Tony Harrison's translation of Aeschylus left the Homeric names intact, but created ad hoc English composite words to represent concepts that had no direct equivalent in English. He-god and She-god rather than God and Goddess;  God-Space rather than the Heavens; bed-bond and blood-bond for various kinds of familial relationship. And he did it all in a Leeds accent.

Mark's Gospel is full of dusty words that say "church, church, church" to us. "Baptism" and "Sin" and "Repentance" only exist in an ecclesiastical context. "Jordan" pretty much means "a religious river", one particularly popular with the black slaves and Welsh rugby fans. And hands up all those who hear "Judea" and think immediately of Life of Brian? Even "wilderness" mainly means "a place where Israelites wander; a place where prophets cry out". 

I almost wish that Mark's Gospel could be presented in some kind of Tony Harrison pidgin:

God-Is-Gracious dips people in the Desolation. 
God-Is-Gracious heralds dipping to change their minds and undo their near-misses.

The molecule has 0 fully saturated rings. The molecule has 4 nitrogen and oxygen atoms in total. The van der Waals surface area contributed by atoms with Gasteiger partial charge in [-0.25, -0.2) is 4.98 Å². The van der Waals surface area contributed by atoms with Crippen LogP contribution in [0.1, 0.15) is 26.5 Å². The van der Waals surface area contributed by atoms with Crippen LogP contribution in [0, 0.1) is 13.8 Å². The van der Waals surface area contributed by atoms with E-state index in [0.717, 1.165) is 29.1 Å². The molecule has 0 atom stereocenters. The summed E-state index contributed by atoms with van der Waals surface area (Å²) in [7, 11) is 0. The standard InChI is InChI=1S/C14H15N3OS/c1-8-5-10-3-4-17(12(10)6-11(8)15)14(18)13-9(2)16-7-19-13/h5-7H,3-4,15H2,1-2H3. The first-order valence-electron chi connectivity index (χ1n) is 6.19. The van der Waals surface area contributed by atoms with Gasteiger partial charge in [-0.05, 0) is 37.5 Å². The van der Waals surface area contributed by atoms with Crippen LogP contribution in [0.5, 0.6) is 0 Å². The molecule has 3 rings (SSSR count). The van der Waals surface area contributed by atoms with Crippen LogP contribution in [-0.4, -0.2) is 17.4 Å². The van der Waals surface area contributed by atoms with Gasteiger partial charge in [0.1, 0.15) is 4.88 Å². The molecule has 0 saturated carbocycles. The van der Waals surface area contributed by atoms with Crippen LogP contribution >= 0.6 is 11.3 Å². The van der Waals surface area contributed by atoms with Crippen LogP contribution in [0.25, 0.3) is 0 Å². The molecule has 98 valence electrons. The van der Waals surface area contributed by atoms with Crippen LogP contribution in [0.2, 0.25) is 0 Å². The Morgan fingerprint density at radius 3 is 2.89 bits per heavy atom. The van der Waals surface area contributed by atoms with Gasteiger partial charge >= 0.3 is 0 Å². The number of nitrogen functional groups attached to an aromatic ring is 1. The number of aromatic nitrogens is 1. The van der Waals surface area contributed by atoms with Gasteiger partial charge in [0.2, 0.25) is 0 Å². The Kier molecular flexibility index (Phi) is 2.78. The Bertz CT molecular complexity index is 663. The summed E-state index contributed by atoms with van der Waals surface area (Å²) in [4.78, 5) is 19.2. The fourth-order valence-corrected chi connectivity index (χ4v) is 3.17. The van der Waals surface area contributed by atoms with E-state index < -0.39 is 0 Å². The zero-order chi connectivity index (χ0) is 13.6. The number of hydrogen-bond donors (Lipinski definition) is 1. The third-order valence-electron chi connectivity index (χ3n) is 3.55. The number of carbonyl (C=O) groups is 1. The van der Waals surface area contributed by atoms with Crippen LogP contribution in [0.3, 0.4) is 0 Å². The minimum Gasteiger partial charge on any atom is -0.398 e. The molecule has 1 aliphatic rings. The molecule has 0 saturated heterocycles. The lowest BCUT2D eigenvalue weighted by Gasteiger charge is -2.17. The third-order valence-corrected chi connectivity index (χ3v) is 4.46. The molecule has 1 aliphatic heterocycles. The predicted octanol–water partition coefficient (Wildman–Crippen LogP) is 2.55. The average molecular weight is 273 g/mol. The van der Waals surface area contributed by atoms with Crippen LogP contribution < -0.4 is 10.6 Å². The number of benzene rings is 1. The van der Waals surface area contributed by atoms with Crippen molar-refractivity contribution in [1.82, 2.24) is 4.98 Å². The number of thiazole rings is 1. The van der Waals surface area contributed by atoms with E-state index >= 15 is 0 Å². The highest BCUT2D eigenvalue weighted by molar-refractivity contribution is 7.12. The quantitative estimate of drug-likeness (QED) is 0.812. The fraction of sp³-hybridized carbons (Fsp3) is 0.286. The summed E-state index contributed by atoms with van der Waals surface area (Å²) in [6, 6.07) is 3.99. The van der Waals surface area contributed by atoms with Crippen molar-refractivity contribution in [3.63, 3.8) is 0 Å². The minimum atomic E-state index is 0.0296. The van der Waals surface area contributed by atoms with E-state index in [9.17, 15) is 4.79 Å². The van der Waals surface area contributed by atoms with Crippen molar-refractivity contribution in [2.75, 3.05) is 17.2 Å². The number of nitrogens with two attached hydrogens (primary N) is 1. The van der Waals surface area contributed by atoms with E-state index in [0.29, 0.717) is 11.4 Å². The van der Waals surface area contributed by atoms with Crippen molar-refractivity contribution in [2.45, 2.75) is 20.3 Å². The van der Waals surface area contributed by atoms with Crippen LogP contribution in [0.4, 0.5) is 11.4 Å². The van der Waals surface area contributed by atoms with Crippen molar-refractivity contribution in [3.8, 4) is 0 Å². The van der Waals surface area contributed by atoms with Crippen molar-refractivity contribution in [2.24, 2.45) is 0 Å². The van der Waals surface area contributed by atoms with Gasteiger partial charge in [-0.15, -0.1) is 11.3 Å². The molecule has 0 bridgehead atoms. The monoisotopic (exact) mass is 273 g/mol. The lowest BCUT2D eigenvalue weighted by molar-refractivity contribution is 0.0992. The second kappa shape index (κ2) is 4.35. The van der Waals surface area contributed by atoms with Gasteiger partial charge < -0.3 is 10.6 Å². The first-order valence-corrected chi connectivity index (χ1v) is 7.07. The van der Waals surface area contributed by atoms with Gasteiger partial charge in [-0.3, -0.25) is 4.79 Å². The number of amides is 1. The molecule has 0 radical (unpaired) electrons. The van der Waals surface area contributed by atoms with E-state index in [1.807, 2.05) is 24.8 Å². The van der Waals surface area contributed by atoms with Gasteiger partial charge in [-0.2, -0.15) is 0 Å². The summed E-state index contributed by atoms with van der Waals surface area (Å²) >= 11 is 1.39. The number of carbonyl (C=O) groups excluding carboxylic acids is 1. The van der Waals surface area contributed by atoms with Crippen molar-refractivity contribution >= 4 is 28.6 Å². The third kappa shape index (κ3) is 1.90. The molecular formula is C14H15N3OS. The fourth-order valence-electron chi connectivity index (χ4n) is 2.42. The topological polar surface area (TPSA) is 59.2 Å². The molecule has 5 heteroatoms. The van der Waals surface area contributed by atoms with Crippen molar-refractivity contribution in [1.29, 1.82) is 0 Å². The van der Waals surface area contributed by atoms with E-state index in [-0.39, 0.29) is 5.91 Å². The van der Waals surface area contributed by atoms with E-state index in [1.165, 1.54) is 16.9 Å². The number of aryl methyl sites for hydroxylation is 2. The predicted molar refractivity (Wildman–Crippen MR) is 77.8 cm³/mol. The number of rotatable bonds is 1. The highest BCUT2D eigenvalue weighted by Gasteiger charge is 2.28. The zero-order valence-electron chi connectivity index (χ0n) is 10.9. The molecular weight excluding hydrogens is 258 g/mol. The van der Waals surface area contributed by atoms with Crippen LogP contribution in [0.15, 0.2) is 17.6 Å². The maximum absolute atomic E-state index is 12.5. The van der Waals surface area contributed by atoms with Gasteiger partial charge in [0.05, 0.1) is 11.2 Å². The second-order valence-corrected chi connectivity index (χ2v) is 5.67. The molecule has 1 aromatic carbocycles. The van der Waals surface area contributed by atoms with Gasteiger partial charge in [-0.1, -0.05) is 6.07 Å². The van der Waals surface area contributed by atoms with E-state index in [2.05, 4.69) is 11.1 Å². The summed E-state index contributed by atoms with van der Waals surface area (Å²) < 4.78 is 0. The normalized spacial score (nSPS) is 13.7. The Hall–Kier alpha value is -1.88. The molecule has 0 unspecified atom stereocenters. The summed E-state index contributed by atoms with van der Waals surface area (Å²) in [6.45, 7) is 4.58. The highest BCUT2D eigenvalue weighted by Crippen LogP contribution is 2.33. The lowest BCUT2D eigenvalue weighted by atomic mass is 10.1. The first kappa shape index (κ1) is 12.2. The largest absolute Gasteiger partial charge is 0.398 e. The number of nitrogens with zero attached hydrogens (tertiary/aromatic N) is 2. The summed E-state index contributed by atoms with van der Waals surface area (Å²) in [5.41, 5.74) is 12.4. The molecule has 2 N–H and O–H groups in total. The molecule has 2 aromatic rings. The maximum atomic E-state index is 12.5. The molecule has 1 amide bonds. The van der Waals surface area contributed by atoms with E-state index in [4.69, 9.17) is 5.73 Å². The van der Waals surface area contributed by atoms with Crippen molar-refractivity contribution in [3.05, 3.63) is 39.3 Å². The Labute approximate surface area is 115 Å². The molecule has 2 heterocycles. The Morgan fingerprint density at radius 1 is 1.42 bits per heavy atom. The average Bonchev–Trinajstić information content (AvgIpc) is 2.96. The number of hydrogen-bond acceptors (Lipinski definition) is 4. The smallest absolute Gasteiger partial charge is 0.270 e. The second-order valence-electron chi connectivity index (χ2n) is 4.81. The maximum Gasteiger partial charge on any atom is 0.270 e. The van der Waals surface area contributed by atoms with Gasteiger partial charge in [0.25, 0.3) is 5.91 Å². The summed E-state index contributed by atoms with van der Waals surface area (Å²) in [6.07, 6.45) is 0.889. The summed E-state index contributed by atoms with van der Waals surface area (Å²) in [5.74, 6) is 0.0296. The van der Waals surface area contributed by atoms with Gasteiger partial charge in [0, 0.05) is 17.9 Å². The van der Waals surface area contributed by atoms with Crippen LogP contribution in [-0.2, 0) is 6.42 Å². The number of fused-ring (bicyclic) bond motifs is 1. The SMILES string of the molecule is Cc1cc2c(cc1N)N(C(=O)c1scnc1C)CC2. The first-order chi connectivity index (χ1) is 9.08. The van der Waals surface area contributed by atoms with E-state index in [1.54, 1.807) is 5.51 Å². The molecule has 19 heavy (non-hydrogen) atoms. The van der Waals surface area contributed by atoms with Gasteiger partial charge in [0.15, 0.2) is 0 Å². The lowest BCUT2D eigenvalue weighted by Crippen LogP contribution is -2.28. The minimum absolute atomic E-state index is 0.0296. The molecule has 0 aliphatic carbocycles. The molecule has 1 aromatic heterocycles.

Everyone from Praise-Land comes!
Everyone from  Peace-town!
They are all dipped in the Flowing
Acknowledging their near-misses....

Harold Bloom (a clever man) tried something along these lines with the book of Genesis. But I guess that's also misleading. Metanoia and aphesis may not have smelt of candles and cassocks when Mark first spoke the words; but they presumably didn't sound strange and alien either. 

Literalism kills texts dead. It isn't literally true that everyone from Judea or the entire population of Jerusalem walked down to the river. The High Priests didn't go. Mrs Miggins from the pie shop didn't go. Literalism forces you to read poems as instruction books and parables as repositories of factual information. ("Are you saying that a certain man didn't get attacked by bandits on the road from Jerusalem to Jerico? Are you calling God a liar?" "Are you saying the world doesn't have four corners? But it says so in your own holy book. Har-har Christians are silly.")

Some people will tell you that John was part of some religious community in the desert, possibly one near the Dead Sea, with a habit of copying things out onto scrolls. But today I am trying to read Mark's story; not some different story based on what some people think Mark must have meant. Mark isn't talking about a cult or a sect or a few people following a guru. He has chosen to say "all" and "everyone"; not "lots" and "many."

Pretend you have never heard this story before. The curtain rises on a crowd scene. The whole darn country is going to get dipped by this John person. And then, rather oddly, we jump-cut from the crowd to an extreme close up.